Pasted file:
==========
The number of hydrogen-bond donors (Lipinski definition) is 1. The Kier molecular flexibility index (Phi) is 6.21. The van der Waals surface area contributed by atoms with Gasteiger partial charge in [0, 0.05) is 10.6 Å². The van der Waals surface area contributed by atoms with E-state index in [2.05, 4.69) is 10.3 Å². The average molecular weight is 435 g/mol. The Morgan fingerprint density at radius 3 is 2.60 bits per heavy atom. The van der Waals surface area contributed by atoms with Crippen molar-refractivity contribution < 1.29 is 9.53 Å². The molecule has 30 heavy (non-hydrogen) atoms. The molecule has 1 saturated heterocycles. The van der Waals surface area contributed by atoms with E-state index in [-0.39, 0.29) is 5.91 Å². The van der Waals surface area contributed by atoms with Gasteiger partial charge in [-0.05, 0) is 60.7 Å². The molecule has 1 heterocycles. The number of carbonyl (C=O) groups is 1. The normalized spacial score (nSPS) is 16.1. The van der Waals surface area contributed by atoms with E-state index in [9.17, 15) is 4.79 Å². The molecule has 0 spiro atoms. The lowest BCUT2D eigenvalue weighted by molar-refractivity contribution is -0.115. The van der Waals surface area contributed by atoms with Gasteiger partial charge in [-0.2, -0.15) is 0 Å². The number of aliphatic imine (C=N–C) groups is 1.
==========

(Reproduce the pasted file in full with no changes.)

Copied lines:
The number of hydrogen-bond donors (Lipinski definition) is 1. The Kier molecular flexibility index (Phi) is 6.21. The van der Waals surface area contributed by atoms with Gasteiger partial charge in [0, 0.05) is 10.6 Å². The van der Waals surface area contributed by atoms with E-state index in [2.05, 4.69) is 10.3 Å². The average molecular weight is 435 g/mol. The Morgan fingerprint density at radius 3 is 2.60 bits per heavy atom. The van der Waals surface area contributed by atoms with Crippen molar-refractivity contribution < 1.29 is 9.53 Å². The molecule has 30 heavy (non-hydrogen) atoms. The molecule has 1 saturated heterocycles. The van der Waals surface area contributed by atoms with E-state index in [-0.39, 0.29) is 5.91 Å². The van der Waals surface area contributed by atoms with Gasteiger partial charge in [-0.05, 0) is 60.7 Å². The molecule has 1 heterocycles. The number of carbonyl (C=O) groups is 1. The normalized spacial score (nSPS) is 16.1. The van der Waals surface area contributed by atoms with E-state index in [9.17, 15) is 4.79 Å². The molecule has 0 spiro atoms. The lowest BCUT2D eigenvalue weighted by molar-refractivity contribution is -0.115. The van der Waals surface area contributed by atoms with Gasteiger partial charge in [-0.2, -0.15) is 0 Å². The number of aliphatic imine (C=N–C) groups is 1.